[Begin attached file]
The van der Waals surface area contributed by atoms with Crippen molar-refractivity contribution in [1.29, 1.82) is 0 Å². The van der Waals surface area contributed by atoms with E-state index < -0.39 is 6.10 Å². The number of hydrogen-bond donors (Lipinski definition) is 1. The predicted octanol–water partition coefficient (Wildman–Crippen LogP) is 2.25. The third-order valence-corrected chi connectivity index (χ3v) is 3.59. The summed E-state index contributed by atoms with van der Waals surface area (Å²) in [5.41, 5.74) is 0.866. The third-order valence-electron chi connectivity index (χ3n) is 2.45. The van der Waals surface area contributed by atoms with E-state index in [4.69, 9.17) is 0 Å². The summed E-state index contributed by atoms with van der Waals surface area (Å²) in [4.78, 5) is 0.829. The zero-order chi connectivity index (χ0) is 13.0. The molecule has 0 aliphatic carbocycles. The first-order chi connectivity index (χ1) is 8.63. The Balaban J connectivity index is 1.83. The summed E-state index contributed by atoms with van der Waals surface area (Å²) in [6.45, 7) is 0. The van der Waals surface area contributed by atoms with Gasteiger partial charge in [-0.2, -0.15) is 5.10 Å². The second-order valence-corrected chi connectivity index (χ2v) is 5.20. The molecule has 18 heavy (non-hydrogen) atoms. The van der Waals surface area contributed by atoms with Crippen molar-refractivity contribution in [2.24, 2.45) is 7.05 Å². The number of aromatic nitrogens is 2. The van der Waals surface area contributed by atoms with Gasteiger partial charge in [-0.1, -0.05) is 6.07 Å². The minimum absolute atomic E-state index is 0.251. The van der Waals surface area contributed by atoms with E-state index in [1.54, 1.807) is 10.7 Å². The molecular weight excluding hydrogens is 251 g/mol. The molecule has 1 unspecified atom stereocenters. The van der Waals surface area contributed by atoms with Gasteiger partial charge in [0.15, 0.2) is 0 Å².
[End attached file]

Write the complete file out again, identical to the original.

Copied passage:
The van der Waals surface area contributed by atoms with Crippen molar-refractivity contribution in [1.29, 1.82) is 0 Å². The van der Waals surface area contributed by atoms with E-state index < -0.39 is 6.10 Å². The number of hydrogen-bond donors (Lipinski definition) is 1. The predicted octanol–water partition coefficient (Wildman–Crippen LogP) is 2.25. The third-order valence-corrected chi connectivity index (χ3v) is 3.59. The summed E-state index contributed by atoms with van der Waals surface area (Å²) in [5.41, 5.74) is 0.866. The third-order valence-electron chi connectivity index (χ3n) is 2.45. The van der Waals surface area contributed by atoms with E-state index in [4.69, 9.17) is 0 Å². The summed E-state index contributed by atoms with van der Waals surface area (Å²) in [4.78, 5) is 0.829. The zero-order chi connectivity index (χ0) is 13.0. The molecule has 0 aliphatic carbocycles. The first-order chi connectivity index (χ1) is 8.63. The Balaban J connectivity index is 1.83. The summed E-state index contributed by atoms with van der Waals surface area (Å²) in [6.45, 7) is 0. The van der Waals surface area contributed by atoms with Gasteiger partial charge in [-0.2, -0.15) is 5.10 Å². The second-order valence-corrected chi connectivity index (χ2v) is 5.20. The molecule has 18 heavy (non-hydrogen) atoms. The van der Waals surface area contributed by atoms with Crippen molar-refractivity contribution in [2.24, 2.45) is 7.05 Å². The number of aromatic nitrogens is 2. The van der Waals surface area contributed by atoms with Gasteiger partial charge in [-0.1, -0.05) is 6.07 Å². The minimum absolute atomic E-state index is 0.251. The van der Waals surface area contributed by atoms with E-state index in [1.54, 1.807) is 10.7 Å². The molecular weight excluding hydrogens is 251 g/mol. The molecule has 1 unspecified atom stereocenters. The van der Waals surface area contributed by atoms with Gasteiger partial charge in [0.15, 0.2) is 0 Å².